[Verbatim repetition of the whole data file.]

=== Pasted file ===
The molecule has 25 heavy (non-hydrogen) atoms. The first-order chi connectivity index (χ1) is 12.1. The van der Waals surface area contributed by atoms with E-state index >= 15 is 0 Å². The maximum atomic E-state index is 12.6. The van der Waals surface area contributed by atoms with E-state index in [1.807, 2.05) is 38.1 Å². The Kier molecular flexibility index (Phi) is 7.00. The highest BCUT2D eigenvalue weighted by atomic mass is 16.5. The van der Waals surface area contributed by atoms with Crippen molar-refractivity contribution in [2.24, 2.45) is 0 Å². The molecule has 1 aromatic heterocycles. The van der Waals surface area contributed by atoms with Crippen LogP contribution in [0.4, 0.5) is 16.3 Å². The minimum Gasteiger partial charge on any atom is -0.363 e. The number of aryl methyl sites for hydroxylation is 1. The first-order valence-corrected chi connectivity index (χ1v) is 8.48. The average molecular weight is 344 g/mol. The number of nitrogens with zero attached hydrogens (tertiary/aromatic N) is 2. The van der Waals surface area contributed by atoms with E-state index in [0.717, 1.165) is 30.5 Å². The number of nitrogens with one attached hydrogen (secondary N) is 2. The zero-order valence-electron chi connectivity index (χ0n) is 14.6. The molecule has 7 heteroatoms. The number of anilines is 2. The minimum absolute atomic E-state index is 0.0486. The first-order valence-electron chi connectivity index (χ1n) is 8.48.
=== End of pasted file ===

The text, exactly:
The molecule has 25 heavy (non-hydrogen) atoms. The first-order chi connectivity index (χ1) is 12.1. The van der Waals surface area contributed by atoms with E-state index >= 15 is 0 Å². The maximum atomic E-state index is 12.6. The van der Waals surface area contributed by atoms with E-state index in [1.807, 2.05) is 38.1 Å². The Kier molecular flexibility index (Phi) is 7.00. The highest BCUT2D eigenvalue weighted by atomic mass is 16.5. The van der Waals surface area contributed by atoms with Crippen molar-refractivity contribution in [2.24, 2.45) is 0 Å². The molecule has 1 aromatic heterocycles. The van der Waals surface area contributed by atoms with Crippen LogP contribution in [0.4, 0.5) is 16.3 Å². The minimum Gasteiger partial charge on any atom is -0.363 e. The number of aryl methyl sites for hydroxylation is 1. The first-order valence-corrected chi connectivity index (χ1v) is 8.48. The average molecular weight is 344 g/mol. The number of nitrogens with zero attached hydrogens (tertiary/aromatic N) is 2. The van der Waals surface area contributed by atoms with E-state index in [0.717, 1.165) is 30.5 Å². The number of nitrogens with one attached hydrogen (secondary N) is 2. The zero-order valence-electron chi connectivity index (χ0n) is 14.6. The molecule has 7 heteroatoms. The number of anilines is 2. The minimum absolute atomic E-state index is 0.0486. The first-order valence-electron chi connectivity index (χ1n) is 8.48.